Many more albums would follow over the ensuing fifteen years, featuring numerous songs that are now standards by Freddie Mercury, notably “Somebody to Love” (1976, the source of this book’s title), “We Are the Champions” (1977), and “Crazy Little Thing Called Love” (1979).
Article Categories Archives: Biography
CLAUDE CAHUN may not be particularly well known outside the art world, but this highly readable biography of the 20th-century French writer, artist, and photographer ought to help change this situation.
In Jane Crow, Rosalind Rosenberg delineates Murray’s education, career, and personal life in the context of American history.
Evelyn Waugh: A Life Revisited by Philip Eade Henry Holt and Company 432 pages, $32. WHEN EVELYN WAUGH died of a sudden heart attack at 62 on Easter Sunday, 1966, his literary reputation was in decline, his work seen as nostalgic and retrograde compared to the issue-oriented social realism of writers then in […]
IN THIS CRITICAL BIOGRAPHY of Virginia Woolf, Ira Nadel takes us on a tour of the places of significance in Woolf’s life while drawing connections among these places, her relationships, and her writings.
In Part I of this essay, published in the January-February 2017 issue of this magazine, I described the recent discovery of a large amount of new archival material on Lincoln Kirstein, America’s “cultural czar” for much of the 20th century. The material is now housed in two manuscript depositories, the Houghton Library at Harvard […]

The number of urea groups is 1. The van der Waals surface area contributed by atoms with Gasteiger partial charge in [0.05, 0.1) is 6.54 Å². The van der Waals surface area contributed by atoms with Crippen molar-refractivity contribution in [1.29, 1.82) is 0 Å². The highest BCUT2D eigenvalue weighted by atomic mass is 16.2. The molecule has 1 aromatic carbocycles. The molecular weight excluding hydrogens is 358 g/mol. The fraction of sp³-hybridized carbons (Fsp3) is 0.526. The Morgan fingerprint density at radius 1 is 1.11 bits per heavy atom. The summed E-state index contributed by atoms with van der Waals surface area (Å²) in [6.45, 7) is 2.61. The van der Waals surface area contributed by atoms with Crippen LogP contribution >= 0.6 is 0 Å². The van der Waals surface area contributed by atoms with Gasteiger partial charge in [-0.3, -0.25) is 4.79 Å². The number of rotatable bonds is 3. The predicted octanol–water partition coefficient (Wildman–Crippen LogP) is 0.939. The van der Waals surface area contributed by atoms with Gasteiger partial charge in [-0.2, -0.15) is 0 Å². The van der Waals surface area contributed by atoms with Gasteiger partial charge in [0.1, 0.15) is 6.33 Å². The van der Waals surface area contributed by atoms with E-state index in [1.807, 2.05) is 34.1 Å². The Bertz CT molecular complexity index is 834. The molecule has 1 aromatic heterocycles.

Nevertheless, Ibell tries hard to rescue the plays that the critics serially panned after his last commercial hit, The Night of the Iguana. Plays like And Tell Sad Stories of the Death of Queens, Steps Must Be Gentle, and Now the Cats with Jeweled Claws were experimental, openly concerned with homosexuals, and mostly one-acts.
notes, and a useful index. Joanne Passet has done justice to a complex personality who played an indispensable role in the development of lesbian publishing. Barbara Grier loved books and was on a mission to make lesbian-oriented books readily available to their intended readers. Her relentless drive to fulfill this mission led to conflict, which makes for good reading in a biography; but much of the conflict came from Grier’s own shortcomings, which makes her achievement seem bittersweet.
IF WRITER Constance Fenimore Woolson (1840-1894) is remembered today, it is usually for her close friendship and literary rivalry with Henry James. Both writers had made a pact early in their friendship to burn their correspondence, and much of their relationship remains wreathed in mystery.
KIRK FREDERICK’S biography of “male actress” Charles Pierce (1926-1999), Write That Down, greets the eye with an iconic photograph of Pierce impersonating Bette Davis, his signature role.